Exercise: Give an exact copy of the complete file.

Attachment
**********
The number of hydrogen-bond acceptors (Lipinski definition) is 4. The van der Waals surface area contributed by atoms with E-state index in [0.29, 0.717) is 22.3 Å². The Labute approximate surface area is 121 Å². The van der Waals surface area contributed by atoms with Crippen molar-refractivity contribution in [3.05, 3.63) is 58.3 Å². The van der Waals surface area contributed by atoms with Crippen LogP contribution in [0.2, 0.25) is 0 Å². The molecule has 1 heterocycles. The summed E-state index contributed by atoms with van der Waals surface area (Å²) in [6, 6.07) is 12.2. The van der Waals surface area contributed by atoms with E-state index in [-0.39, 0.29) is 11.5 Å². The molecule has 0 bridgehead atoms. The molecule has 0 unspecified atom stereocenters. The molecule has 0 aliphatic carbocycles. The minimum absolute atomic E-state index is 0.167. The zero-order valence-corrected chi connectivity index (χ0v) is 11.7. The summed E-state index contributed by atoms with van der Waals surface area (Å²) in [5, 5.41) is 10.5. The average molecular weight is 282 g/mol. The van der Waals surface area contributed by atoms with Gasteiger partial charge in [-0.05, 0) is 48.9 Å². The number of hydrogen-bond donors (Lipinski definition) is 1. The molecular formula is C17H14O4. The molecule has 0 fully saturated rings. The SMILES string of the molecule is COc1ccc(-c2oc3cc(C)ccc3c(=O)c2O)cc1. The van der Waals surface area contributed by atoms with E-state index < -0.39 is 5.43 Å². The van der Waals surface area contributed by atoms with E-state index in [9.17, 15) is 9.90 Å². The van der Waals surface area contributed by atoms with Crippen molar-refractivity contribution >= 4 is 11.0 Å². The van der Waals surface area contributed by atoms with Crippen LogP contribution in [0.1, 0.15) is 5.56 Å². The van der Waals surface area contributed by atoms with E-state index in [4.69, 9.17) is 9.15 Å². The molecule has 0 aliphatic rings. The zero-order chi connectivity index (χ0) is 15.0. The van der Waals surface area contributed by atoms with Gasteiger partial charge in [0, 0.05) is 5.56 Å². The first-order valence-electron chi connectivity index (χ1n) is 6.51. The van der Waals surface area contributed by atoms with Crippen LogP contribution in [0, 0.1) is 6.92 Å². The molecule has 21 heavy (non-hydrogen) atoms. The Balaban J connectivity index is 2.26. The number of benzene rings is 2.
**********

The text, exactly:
The number of hydrogen-bond acceptors (Lipinski definition) is 4. The van der Waals surface area contributed by atoms with E-state index in [0.29, 0.717) is 22.3 Å². The Labute approximate surface area is 121 Å². The van der Waals surface area contributed by atoms with Crippen molar-refractivity contribution in [3.05, 3.63) is 58.3 Å². The van der Waals surface area contributed by atoms with Crippen LogP contribution in [0.2, 0.25) is 0 Å². The molecule has 1 heterocycles. The summed E-state index contributed by atoms with van der Waals surface area (Å²) in [6, 6.07) is 12.2. The van der Waals surface area contributed by atoms with E-state index in [-0.39, 0.29) is 11.5 Å². The molecule has 0 bridgehead atoms. The molecule has 0 unspecified atom stereocenters. The molecule has 0 aliphatic carbocycles. The minimum absolute atomic E-state index is 0.167. The zero-order valence-corrected chi connectivity index (χ0v) is 11.7. The summed E-state index contributed by atoms with van der Waals surface area (Å²) in [5, 5.41) is 10.5. The average molecular weight is 282 g/mol. The van der Waals surface area contributed by atoms with Gasteiger partial charge in [-0.05, 0) is 48.9 Å². The number of hydrogen-bond donors (Lipinski definition) is 1. The molecular formula is C17H14O4. The molecule has 0 fully saturated rings. The SMILES string of the molecule is COc1ccc(-c2oc3cc(C)ccc3c(=O)c2O)cc1. The van der Waals surface area contributed by atoms with E-state index < -0.39 is 5.43 Å². The van der Waals surface area contributed by atoms with E-state index in [9.17, 15) is 9.90 Å². The van der Waals surface area contributed by atoms with Crippen molar-refractivity contribution >= 4 is 11.0 Å². The van der Waals surface area contributed by atoms with Crippen LogP contribution in [0.1, 0.15) is 5.56 Å². The van der Waals surface area contributed by atoms with E-state index in [4.69, 9.17) is 9.15 Å². The molecule has 0 aliphatic rings. The zero-order chi connectivity index (χ0) is 15.0. The van der Waals surface area contributed by atoms with Gasteiger partial charge in [0, 0.05) is 5.56 Å². The first-order valence-electron chi connectivity index (χ1n) is 6.51. The van der Waals surface area contributed by atoms with Crippen LogP contribution in [0, 0.1) is 6.92 Å². The molecule has 21 heavy (non-hydrogen) atoms. The Balaban J connectivity index is 2.26. The number of benzene rings is 2.